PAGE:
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Thread: Quilt Cleaning Cigarette Smoke Odor -- NEED ADVICE!!!

  1. #1
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    Question Quilt Cleaning Cigarette Smoke Odor -- NEED ADVICE!!!

    My mother gave me a hand-made quilt 15 years ago. It has been stored in plastic and is in excellent condition except that it has a heavy nicotine/cigarette smell.

    I need to decide between airing it out, machine washing cold on delicate cycle, hand washing in cold water with mild detergent and then laying it out on towels or blankets, or taking it to a dry cleaner.

    I'm afraid to lay it out in the sun in case that might damage it. And I do not know if dry cleaners would care for it properly or be able to get the smell out.

    Thanks in advance for any advice or help you can offer.

  2. #2
    Super Member irishrose's Avatar
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    Use your regular detergent and wash it on delicate. Turn the washer off and let it soak for a while before it agitates. You may want drain off that water and wash it in fresh water if the smell is really bad. I'd be careful of too many additives, though some white vinegar might be okay. I would spin it on normal to remove as much water as possible, then dry it in the dryer until damp, then lay it out. I wash a 50 year old quilt totally handmade that way.

  3. #3
    Power Poster ckcowl's Avatar
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    is it too fragile to wash?
    i would wash it in the washer- with detergent and white vinegar-
    if you want to dry it laying flat---fresh air would not hurt! one of the recommended ways it to lay out a sheet on the lawn- place the quilt on the sheet-then place another sheet over the top of it- to protect it from birds ect
    after a while go out & check it- turn it over-
    i actually use my hammock= which is a large double one- that way the air flows under & over it- but laying on the lawn- or deck= what ever is doable too- the fresh air certainly makes them nice
    vinegar is good for removing odors & softening- mild detergent to help remove the (oily nicotine residue) in the fibers. it is generally not recommended to dry clean them- and often if you take them to a cleaners they do not dry clean them-since they are cotton- they toss them into a large industrial washer- then a dryer- and charge you for cleaning.
    hiding away in my stash where i'm warm, safe and happy

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    Power Poster BellaBoo's Avatar
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    You can cover up the odor but it will never leave the fabric. It will get less noticeable if aired for a long time hanging outside so the wind can go through it.
    Got fabric?

  5. #5
    Senior Member humbird's Avatar
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    This is interesting. I read just about an hour ago in our local newspaper a tip for removing smoke/nicotine smell from clothing. Perhaps it may be of help for you. It said to hang the garments in the bathroom, fill the tub with hot water, add a cup of white vinigar, close the door and leave over night. I have no idea if this works, but may be worth a try. I have always heard it is best to not send quilts to dry cleaners. Good luck with what ever you do.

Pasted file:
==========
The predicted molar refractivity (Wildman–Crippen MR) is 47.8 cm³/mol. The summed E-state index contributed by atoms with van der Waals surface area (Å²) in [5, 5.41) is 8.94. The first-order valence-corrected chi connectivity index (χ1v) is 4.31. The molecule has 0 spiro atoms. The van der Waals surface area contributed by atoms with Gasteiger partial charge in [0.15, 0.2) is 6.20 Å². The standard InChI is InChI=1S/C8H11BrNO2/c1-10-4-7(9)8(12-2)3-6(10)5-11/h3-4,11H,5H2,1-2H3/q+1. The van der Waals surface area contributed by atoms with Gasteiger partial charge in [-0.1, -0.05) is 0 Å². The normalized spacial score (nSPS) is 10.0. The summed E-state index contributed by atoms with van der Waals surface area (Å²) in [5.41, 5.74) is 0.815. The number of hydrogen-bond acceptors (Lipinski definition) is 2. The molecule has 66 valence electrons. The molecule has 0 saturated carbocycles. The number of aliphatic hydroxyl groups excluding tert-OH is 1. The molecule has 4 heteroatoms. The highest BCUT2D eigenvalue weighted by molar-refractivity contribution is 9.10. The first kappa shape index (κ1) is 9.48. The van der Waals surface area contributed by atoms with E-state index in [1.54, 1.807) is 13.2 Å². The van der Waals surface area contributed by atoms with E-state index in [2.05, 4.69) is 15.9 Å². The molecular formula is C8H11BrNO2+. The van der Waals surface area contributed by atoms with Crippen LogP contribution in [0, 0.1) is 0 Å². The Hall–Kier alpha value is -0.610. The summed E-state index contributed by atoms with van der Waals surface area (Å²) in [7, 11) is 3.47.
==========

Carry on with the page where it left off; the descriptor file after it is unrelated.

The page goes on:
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    Try using vanilla in the wash water, we had a house fire and I used some of the Mexican vanilla and it removed the order from our clothes, bedding and etc. It didn't hurt anything either.

  7. #7
    Power Poster BellaBoo's Avatar
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    Vanilla may work. I know if you add vanilla to paint the paint smell isn't very strong while you are painting.
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  8. #8
    Junior Member Christine George's Avatar
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    Soaking in OxyClean works too.

  9. #9
    Super Member Lori S's Avatar
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    I would not send it to the cleaners. You will problably be more gentle with it then they are. I would soak in the washer , hopefully you have a regular not high efficency machine. Use the soak cycle with baking soda( a whole box ), and about 1 cup white vinegar and about 1/4 cup of gentle laundry soap. Use alot of water , filling the machine as high as you can. Let it soak over night, then start the gentle cycle. You may want to do this twice . If you can still detect odor after the first try.

  10. #10
    Senior Member BSKTLOFR-QUILTER's Avatar
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    I use to sell Longaberger baskets. We (consultants) were advised when we ran across this problem to hang the item in a garage or outside enclosed area such as a shed for a couple of weeks where the air can circulate to remove the odor. I would start there first, and then use one of the above suggestions or a combination of them. You may need to be persistant and do several gentle treatments before it all comes out. Good luck.

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    I would try airing it for a while first. In the garage if you have a nice one. If not you could put it out on the clothesline on a nice day and if you are worried about the sun, put a clean white sheet over it.

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    I wonder if Simple Green would work. I know it works on getting skunk smell off dogs and coats,and it can't be any more harsh than oxyclean or vinegar. It usually takes two washings to get the smell out. Good luck and let us know what does work for you. There is nothing worse than cigerette smoke, except maybe skunk smell. LOL